U & T Visas

If you or a loved one has been the victim of certain crimes, you may have the opportunity to live safely in the United States while justice is pursued. In order to make it possible for victims to come to, or stay in the United States while working with law enforcement, Congress has created two special immigration statuses: U visas and T visas.

The U nonimmigrant visa is designed specifically for victims of certain crimes that has caused them to have suffered abuse (either mental or physical). The second one is the T nonimmigrant visa is to help those who have been victims of human trafficking. Both of these types of visas are there so that the victims can remain protected and available while working with law enforcement on their case.

Applying for the U Nonimmigrant Visa

In order to apply for a U nonimmigrant visa, you must meet some very specific requirements. First, you must be the victim of a qualifying criminal activity. There many eligible crimes, some of which are domestic violence, stalking, abusive sexual contact, female genital mutilation, hostage, incest, involuntary servitude, sexual exploitation, torture and witness tampering.

Second, you must have suffered abuse physically, mentally or both as a result of the crime, and you also need to have information about the crime that took place. In some cases, a parent or friend may possess and provide the information if you are unable to due to injury, disability or if you are under 16 years of age.

Third, you also need to be helpful, or be believed likely to be helpful to the law enforcement agencies in apprehending and convicting the individual or individuals responsible for the crime. A critical part of the U visa application process is obtaining the law enforcement certification where law enforcement, judges or prosecutors state that you will or have cooperated with the investigation and prosecution of the offender. This certification is required and often difficult to obtain.

Finally, the crime must have taken place in the United States, or violated US law. This can include any territories owned by the US, such as Puerto Rico.

Applying for the T Nonimmigrant Visa

In order to be able to apply for a T visa you must be a victim of human trafficking, as defined by US law. You must be in the United States or a US territory as a result of the trafficking. In addition, you need to be willing and able to assist law enforcement with their investigation. Unlike the U visa, a law enforcement certification is not mandatory. You may also qualify if you can demonstrate that being removed from the United States would result in extreme hardship or direct harm. In both cases, you also must not be disqualified from remaining in the United States due to other unrelated circumstances.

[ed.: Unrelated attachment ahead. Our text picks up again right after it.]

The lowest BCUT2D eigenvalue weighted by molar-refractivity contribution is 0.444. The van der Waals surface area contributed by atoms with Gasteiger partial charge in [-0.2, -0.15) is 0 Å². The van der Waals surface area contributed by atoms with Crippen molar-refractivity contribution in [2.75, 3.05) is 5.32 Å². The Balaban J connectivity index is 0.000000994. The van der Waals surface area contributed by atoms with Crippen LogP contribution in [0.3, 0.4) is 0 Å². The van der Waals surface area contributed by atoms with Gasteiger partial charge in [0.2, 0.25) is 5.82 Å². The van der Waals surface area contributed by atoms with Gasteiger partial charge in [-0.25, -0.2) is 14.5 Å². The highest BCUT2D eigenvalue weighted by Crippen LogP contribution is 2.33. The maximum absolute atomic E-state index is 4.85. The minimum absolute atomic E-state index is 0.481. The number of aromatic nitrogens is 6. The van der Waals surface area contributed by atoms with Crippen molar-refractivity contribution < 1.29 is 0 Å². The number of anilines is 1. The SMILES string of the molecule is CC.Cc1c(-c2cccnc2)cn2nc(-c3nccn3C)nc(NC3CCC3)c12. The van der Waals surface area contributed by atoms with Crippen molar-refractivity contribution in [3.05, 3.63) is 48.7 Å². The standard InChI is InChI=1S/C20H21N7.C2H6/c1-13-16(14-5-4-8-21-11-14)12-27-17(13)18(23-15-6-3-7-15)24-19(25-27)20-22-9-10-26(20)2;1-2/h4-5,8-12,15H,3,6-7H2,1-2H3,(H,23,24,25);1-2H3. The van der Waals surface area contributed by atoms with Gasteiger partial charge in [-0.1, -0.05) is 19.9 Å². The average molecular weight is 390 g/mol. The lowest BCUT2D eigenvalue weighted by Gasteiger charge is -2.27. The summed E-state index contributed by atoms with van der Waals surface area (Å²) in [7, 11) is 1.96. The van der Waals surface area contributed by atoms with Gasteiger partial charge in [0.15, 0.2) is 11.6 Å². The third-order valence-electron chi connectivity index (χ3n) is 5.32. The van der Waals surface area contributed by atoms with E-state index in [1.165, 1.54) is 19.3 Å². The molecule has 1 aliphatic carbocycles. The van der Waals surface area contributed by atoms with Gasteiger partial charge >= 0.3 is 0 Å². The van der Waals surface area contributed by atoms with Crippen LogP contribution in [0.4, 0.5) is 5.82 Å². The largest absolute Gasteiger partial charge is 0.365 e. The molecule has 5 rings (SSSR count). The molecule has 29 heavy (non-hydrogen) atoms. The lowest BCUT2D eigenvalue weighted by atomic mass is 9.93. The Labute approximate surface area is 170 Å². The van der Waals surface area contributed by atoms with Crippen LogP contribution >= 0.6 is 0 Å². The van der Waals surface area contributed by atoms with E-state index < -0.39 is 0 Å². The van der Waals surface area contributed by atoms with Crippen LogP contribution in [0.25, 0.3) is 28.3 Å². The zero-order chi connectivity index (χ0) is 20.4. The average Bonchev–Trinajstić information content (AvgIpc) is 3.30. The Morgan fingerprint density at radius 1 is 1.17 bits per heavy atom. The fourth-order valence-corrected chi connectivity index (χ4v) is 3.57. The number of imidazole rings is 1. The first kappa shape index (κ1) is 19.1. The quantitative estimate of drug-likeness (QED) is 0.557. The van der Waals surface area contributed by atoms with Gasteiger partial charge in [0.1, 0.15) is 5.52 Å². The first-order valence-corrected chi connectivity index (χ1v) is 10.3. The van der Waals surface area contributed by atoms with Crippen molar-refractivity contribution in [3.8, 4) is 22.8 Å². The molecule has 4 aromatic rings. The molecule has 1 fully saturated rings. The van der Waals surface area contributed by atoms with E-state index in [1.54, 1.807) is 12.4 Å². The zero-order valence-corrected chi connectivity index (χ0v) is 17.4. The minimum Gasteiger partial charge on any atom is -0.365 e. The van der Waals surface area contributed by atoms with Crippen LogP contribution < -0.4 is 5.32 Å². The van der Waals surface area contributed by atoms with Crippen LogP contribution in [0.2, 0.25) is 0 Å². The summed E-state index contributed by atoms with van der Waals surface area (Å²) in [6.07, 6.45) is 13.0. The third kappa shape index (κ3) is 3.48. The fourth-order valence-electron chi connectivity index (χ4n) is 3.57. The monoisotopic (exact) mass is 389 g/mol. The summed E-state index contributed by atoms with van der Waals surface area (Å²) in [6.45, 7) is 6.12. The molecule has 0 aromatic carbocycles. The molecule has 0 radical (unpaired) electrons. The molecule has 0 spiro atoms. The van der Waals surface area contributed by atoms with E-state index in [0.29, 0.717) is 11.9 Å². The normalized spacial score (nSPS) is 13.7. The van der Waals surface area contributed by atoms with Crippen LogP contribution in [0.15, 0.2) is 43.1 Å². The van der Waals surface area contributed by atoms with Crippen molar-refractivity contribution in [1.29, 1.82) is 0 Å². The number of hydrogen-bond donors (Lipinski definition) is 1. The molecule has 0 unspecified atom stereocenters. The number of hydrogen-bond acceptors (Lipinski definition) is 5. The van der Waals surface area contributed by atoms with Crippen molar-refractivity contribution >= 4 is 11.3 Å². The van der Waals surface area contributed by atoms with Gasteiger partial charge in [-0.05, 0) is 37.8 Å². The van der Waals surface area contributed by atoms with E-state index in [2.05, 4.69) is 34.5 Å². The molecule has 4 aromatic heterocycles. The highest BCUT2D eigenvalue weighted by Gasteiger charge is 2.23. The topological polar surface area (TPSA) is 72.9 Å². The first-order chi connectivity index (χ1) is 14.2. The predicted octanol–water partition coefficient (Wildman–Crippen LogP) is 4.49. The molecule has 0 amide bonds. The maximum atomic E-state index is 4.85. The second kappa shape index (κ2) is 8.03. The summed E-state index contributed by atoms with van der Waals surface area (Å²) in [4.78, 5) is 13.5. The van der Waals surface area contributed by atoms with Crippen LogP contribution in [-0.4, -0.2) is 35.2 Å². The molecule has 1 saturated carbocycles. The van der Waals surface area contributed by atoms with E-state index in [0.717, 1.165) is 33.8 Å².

Who can apply?

In most situations the victim of the crime or trafficking will be the one to apply for the proper visa. They can, however, can include family members, called derivatives, when applicable. Adult victims, age 21 and older, can apply for their spouses, children, siblings who are unmarried and under 18. If you are under 21 years old, you can apply for derivative visa status for your parents and unmarried siblings under 18.

There are broad waiver provisions for victims who also face inadmissibility issues. Inadmissibility means the reason or reasons why the US government won’t allow you to enter the US. These reasons could be that you have a health issue that easily passes from one to another, such as TB. A waiver is a process that allows you to ask the US government not to hold something against you. For example, if you were inadmissible because you crossed the US border illegally –  without inspection (“EWI”) – you can request the US government ignore this fact and review your application on the merits. Through a specific form, victims can request as many waivers as they need. This is a simplified process that other waivers applicants file.

How Long Can You Stay?

Unlike many other nonimmigrant visas, U and T visa recipients have the opportunity to apply for permanent residency. The T visa initially allows victims to stay in the US up to three years. For U visa recipients, the initial period is four years. All of those who received these visas are eligible to adjust their status to resident. To qualify for residency, U or T visa applicants must qualify:

  • Be physically present in the United States for a continuous period of at least three years.
  • Maintain good moral character during your stay in the United States.
  • Have complied with any reasonable request for assistance in investigation or prosecution or demonstrate extreme hardship involving unusual and severe harm upon removal from the United States.
  • Be admissible to the United States, or obtain a waiver of admissibility.

If you have any questions about whether you qualify for either of these two types of visas, or you need help applying for them, please don’t hesitate to reach out to us. Our skilled immigration legal team will be happy to help you.

Swenson Law Office, PC

5161 E. Arapahoe Rd., Suite 120